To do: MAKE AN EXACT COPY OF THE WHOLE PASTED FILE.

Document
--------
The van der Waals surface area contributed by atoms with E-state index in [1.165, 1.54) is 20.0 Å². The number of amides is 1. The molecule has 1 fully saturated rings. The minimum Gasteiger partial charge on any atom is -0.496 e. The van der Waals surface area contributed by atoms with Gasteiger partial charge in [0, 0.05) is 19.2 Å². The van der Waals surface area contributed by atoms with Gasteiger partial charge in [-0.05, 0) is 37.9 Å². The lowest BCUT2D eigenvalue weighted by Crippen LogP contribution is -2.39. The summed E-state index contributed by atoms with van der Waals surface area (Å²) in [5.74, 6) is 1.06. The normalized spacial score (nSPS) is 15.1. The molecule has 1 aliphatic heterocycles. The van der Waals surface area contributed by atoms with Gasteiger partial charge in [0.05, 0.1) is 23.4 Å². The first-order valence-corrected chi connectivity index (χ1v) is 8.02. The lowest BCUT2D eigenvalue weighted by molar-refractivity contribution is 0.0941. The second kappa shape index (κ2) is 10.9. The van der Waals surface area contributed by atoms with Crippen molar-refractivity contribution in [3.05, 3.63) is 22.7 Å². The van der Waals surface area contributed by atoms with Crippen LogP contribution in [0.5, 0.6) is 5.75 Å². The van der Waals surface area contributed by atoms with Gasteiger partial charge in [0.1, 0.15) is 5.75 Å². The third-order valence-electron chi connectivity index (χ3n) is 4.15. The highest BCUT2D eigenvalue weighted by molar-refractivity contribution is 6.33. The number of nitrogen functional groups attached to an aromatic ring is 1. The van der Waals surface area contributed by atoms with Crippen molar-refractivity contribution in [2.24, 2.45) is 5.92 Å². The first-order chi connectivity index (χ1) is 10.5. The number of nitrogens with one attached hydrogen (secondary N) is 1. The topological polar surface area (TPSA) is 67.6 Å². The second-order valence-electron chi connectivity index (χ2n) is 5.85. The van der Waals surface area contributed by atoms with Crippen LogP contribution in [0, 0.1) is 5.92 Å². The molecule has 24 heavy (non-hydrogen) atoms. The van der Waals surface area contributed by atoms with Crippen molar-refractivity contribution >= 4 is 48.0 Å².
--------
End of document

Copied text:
The van der Waals surface area contributed by atoms with E-state index in [1.165, 1.54) is 20.0 Å². The number of amides is 1. The molecule has 1 fully saturated rings. The minimum Gasteiger partial charge on any atom is -0.496 e. The van der Waals surface area contributed by atoms with Gasteiger partial charge in [0, 0.05) is 19.2 Å². The van der Waals surface area contributed by atoms with Gasteiger partial charge in [-0.05, 0) is 37.9 Å². The lowest BCUT2D eigenvalue weighted by Crippen LogP contribution is -2.39. The summed E-state index contributed by atoms with van der Waals surface area (Å²) in [5.74, 6) is 1.06. The normalized spacial score (nSPS) is 15.1. The molecule has 1 aliphatic heterocycles. The van der Waals surface area contributed by atoms with Gasteiger partial charge in [0.05, 0.1) is 23.4 Å². The first-order valence-corrected chi connectivity index (χ1v) is 8.02. The lowest BCUT2D eigenvalue weighted by molar-refractivity contribution is 0.0941. The second kappa shape index (κ2) is 10.9. The van der Waals surface area contributed by atoms with Crippen molar-refractivity contribution in [3.05, 3.63) is 22.7 Å². The van der Waals surface area contributed by atoms with Crippen LogP contribution in [0.5, 0.6) is 5.75 Å². The van der Waals surface area contributed by atoms with Gasteiger partial charge in [0.1, 0.15) is 5.75 Å². The third-order valence-electron chi connectivity index (χ3n) is 4.15. The highest BCUT2D eigenvalue weighted by molar-refractivity contribution is 6.33. The number of nitrogen functional groups attached to an aromatic ring is 1. The van der Waals surface area contributed by atoms with Crippen molar-refractivity contribution in [2.24, 2.45) is 5.92 Å². The first-order chi connectivity index (χ1) is 10.5. The number of nitrogens with one attached hydrogen (secondary N) is 1. The topological polar surface area (TPSA) is 67.6 Å². The second-order valence-electron chi connectivity index (χ2n) is 5.85. The van der Waals surface area contributed by atoms with Crippen LogP contribution in [0, 0.1) is 5.92 Å². The molecule has 24 heavy (non-hydrogen) atoms. The van der Waals surface area contributed by atoms with Crippen molar-refractivity contribution >= 4 is 48.0 Å².